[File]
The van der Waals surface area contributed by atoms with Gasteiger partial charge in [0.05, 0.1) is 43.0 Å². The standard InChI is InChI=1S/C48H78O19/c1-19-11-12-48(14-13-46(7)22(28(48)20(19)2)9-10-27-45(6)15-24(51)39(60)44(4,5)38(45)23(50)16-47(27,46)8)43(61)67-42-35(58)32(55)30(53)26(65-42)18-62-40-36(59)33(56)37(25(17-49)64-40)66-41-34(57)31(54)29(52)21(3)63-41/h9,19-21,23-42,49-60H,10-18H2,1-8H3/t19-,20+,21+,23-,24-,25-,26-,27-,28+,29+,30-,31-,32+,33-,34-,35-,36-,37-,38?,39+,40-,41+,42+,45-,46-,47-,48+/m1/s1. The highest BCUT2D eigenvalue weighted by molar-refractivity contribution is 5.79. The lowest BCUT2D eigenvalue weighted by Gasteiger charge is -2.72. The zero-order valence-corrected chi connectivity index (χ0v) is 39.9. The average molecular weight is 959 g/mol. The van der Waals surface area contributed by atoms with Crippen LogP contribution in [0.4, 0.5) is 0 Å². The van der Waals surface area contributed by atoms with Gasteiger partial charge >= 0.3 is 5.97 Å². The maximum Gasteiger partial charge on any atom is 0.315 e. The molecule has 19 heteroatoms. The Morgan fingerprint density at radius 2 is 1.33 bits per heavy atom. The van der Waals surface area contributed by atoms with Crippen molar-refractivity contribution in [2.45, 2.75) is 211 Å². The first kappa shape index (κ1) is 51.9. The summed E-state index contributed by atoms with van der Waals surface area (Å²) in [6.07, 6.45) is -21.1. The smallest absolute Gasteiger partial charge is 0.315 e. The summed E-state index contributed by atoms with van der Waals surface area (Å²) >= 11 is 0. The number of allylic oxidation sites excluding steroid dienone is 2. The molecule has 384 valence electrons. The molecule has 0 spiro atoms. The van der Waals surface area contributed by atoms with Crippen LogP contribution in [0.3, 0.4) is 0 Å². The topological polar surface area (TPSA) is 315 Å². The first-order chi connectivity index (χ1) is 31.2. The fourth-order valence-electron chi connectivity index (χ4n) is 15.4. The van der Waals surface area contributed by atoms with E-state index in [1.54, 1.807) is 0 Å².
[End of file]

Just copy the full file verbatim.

The van der Waals surface area contributed by atoms with Gasteiger partial charge in [0.05, 0.1) is 43.0 Å². The standard InChI is InChI=1S/C48H78O19/c1-19-11-12-48(14-13-46(7)22(28(48)20(19)2)9-10-27-45(6)15-24(51)39(60)44(4,5)38(45)23(50)16-47(27,46)8)43(61)67-42-35(58)32(55)30(53)26(65-42)18-62-40-36(59)33(56)37(25(17-49)64-40)66-41-34(57)31(54)29(52)21(3)63-41/h9,19-21,23-42,49-60H,10-18H2,1-8H3/t19-,20+,21+,23-,24-,25-,26-,27-,28+,29+,30-,31-,32+,33-,34-,35-,36-,37-,38?,39+,40-,41+,42+,45-,46-,47-,48+/m1/s1. The highest BCUT2D eigenvalue weighted by molar-refractivity contribution is 5.79. The lowest BCUT2D eigenvalue weighted by Gasteiger charge is -2.72. The zero-order valence-corrected chi connectivity index (χ0v) is 39.9. The average molecular weight is 959 g/mol. The van der Waals surface area contributed by atoms with Crippen LogP contribution in [0.4, 0.5) is 0 Å². The van der Waals surface area contributed by atoms with Gasteiger partial charge >= 0.3 is 5.97 Å². The maximum Gasteiger partial charge on any atom is 0.315 e. The molecule has 19 heteroatoms. The Morgan fingerprint density at radius 2 is 1.33 bits per heavy atom. The van der Waals surface area contributed by atoms with Crippen molar-refractivity contribution in [2.45, 2.75) is 211 Å². The first kappa shape index (κ1) is 51.9. The summed E-state index contributed by atoms with van der Waals surface area (Å²) in [6.07, 6.45) is -21.1. The smallest absolute Gasteiger partial charge is 0.315 e. The summed E-state index contributed by atoms with van der Waals surface area (Å²) >= 11 is 0. The number of allylic oxidation sites excluding steroid dienone is 2. The molecule has 384 valence electrons. The molecule has 0 spiro atoms. The van der Waals surface area contributed by atoms with Crippen LogP contribution in [0.3, 0.4) is 0 Å². The topological polar surface area (TPSA) is 315 Å². The first-order chi connectivity index (χ1) is 31.2. The fourth-order valence-electron chi connectivity index (χ4n) is 15.4. The van der Waals surface area contributed by atoms with E-state index in [1.54, 1.807) is 0 Å².